In today’s competitive world, where the focus is often on the short term, conveying the excitement and value of particle physics to the public and policy makers is hugely important. But communicating particle physics to a lay audience is usually much more difficult for us scientists than giving a technical lecture in front of our colleagues.
In our favor is the nature of the questions we tackle. They intrigue the public beyond many of the scientific questions that have a shorter time horizon. The Higgs-like particle discovered at the LHC this year generated an enormous amount of press worldwide and large crowds for Higgs-related scientific lectures and events. The nature of dark matter and dark energy, the world of neutrinos, the possible existence of hidden dimensions—all have a deep sense of mystery that appeals to a broad audience. But communicating these concepts without a lot of mathematics is quite a challenge.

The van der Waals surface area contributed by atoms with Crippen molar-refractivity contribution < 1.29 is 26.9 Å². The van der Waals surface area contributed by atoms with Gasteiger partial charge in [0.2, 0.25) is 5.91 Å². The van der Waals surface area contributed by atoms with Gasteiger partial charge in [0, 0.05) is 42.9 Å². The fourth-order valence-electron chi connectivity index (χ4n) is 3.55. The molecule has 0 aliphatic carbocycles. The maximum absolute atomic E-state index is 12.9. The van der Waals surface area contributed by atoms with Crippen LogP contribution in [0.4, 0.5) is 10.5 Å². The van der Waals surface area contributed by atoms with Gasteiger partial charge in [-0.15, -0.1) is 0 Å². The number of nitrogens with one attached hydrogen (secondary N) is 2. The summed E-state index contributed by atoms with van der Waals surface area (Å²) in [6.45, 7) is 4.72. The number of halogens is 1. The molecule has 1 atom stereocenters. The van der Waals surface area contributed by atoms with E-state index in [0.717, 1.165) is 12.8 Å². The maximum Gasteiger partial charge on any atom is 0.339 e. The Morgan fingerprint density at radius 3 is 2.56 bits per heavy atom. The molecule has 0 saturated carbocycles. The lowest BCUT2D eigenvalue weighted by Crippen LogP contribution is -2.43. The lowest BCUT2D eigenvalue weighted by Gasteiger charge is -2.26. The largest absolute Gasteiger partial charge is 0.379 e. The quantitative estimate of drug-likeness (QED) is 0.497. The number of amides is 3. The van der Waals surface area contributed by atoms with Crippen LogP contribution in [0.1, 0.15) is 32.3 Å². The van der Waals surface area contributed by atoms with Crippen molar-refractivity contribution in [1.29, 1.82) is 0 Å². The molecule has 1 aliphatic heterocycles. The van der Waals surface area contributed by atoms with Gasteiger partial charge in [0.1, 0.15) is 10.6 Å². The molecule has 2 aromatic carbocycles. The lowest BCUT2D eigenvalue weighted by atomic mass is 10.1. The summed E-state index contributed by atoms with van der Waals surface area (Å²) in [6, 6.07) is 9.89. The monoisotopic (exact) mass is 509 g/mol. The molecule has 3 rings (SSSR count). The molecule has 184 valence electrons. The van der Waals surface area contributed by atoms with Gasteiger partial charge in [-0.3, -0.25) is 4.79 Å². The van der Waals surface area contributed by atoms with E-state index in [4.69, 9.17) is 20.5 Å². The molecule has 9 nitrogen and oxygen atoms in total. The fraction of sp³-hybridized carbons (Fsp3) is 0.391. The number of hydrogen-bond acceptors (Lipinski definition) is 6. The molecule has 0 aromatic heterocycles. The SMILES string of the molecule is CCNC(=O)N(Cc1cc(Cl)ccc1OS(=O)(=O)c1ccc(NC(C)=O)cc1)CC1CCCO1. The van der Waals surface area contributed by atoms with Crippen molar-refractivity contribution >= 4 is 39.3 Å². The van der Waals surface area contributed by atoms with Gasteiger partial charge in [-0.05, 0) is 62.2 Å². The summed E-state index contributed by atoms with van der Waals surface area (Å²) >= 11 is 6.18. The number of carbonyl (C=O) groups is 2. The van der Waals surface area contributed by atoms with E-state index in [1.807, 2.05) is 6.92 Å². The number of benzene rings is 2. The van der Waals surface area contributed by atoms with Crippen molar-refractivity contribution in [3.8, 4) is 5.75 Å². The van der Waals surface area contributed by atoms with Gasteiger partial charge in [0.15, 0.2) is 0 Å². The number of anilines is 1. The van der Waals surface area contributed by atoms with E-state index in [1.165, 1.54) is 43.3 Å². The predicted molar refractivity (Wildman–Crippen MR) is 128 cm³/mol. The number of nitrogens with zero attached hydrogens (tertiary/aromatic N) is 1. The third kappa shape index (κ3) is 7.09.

That challenge was met beautifully in Fermilab’s first Physics Slam. It was met not only once, but five times by the five speakers that entered the competition. I was struck by how different and yet how effective all the different approaches were in conveying difficult concepts. I was also struck by the audience: These were the thousand teachers, students and neighbors who, among all the choices they could have made on how to spend their Friday evenings, chose to overflow our auditorium to learn about particle physics.
While the slam was a competition, settled on the spot by the volume of the applause, the results were very close. The applause was huge for each of the presenters, as loud as I have heard for any performance. Only an electronic meter with a much better calibration than my ears could determine the winner, and even then only by a small margin. There was clearly great appreciation for the effort and the effectiveness of the communication that took place. The many questions that followed the presentation were a credit not only to the speakers but to the audience that stayed engaged throughout. Part of our role as Fermilab scientists and employees is to act as ambassadors for our lab and our science. I challenge all of us to follow the slammers’ examples and seek out creative and compelling ways to bring particle physics to the public.